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Forest Site Conversion with Soil Applied Herbicides

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On low-quality hardwood sites, treated with nonliquid herbicides, the mean first-year survival of combined red and white pine seedlings was 84 percent, compared to a 96 percent survival on untreated sites. Of four chemicals, applied to the soil by broadcast and individual stem methods, 25 percent active fenuron and 22 percent active fenuron TCA, killed such overstory species as white, chestnut and red oaks, and red maple. Picloram pellets (10 percent active), applied by similar methods, were most effective in killing understory witch hazel, sassafras, and hickory. The fourth herbicide, a 10 percent active dicamba granule applied at the same rates, was ineffective in killing undesirable, hardwoods. A light, prescribed surface fire, carried out in advance of herbicide application, killed most stems three inches or less in diameter, but did not improve the kill on larger stems through increased chemical absorption by removal of the surface litter.

Document Type: Journal Article

Affiliations: Graduate Assistant, School of Forest Resources, The Pennsylvania State University, University Park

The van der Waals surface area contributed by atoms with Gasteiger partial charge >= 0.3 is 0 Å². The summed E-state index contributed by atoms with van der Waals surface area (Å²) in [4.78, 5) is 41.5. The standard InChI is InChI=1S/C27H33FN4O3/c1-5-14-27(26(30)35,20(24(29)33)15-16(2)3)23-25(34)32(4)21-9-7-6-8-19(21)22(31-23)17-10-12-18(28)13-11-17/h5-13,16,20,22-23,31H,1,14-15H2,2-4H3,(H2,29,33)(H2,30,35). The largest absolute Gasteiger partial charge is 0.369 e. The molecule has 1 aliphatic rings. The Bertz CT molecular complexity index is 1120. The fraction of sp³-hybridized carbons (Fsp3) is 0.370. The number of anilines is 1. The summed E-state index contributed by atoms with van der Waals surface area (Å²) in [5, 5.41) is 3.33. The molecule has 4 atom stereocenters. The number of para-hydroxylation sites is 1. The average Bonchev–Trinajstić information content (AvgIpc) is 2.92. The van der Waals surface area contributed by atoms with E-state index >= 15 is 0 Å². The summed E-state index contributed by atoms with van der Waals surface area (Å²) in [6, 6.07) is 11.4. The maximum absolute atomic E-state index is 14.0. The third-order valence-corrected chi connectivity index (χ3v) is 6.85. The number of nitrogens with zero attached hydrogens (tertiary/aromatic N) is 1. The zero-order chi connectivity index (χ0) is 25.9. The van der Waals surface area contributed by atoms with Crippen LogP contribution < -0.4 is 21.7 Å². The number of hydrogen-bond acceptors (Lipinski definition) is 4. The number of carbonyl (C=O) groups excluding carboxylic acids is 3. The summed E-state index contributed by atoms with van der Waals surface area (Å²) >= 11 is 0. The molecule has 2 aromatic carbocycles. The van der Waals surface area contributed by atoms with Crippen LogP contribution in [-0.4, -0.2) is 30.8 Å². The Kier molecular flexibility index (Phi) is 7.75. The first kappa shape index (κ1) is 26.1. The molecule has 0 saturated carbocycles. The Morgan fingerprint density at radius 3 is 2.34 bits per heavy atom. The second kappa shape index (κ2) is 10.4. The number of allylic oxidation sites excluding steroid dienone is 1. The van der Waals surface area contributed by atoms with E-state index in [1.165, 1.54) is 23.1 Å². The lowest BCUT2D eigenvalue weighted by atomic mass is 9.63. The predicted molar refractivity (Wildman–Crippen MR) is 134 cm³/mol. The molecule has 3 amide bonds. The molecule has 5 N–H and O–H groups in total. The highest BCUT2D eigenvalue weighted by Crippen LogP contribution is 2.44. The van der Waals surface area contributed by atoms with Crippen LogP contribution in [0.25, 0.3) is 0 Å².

Publication date: May 1, 1967

More about this publication?
  • The Journal of Forestry is the most widely circulated scholarly forestry journal in the world. In print since 1902, the Journal has received several national awards for excellence. The mission of the Journal of Forestry is to advance the profession of forestry by keeping forest management professionals informed about significant developments and ideas in the many facets of forestry: economics, education and communication, entomology and pathology, fire, forest ecology, geospatial technologies, history, international forestry, measurements, policy, recreation, silviculture, social sciences, soils and hydrology, urban and community forestry, utilization and engineering, and wildlife management. The Journal is published bimonthly: January, March, May, July, September, and November.

    Also published by SAF:
    Forest Science
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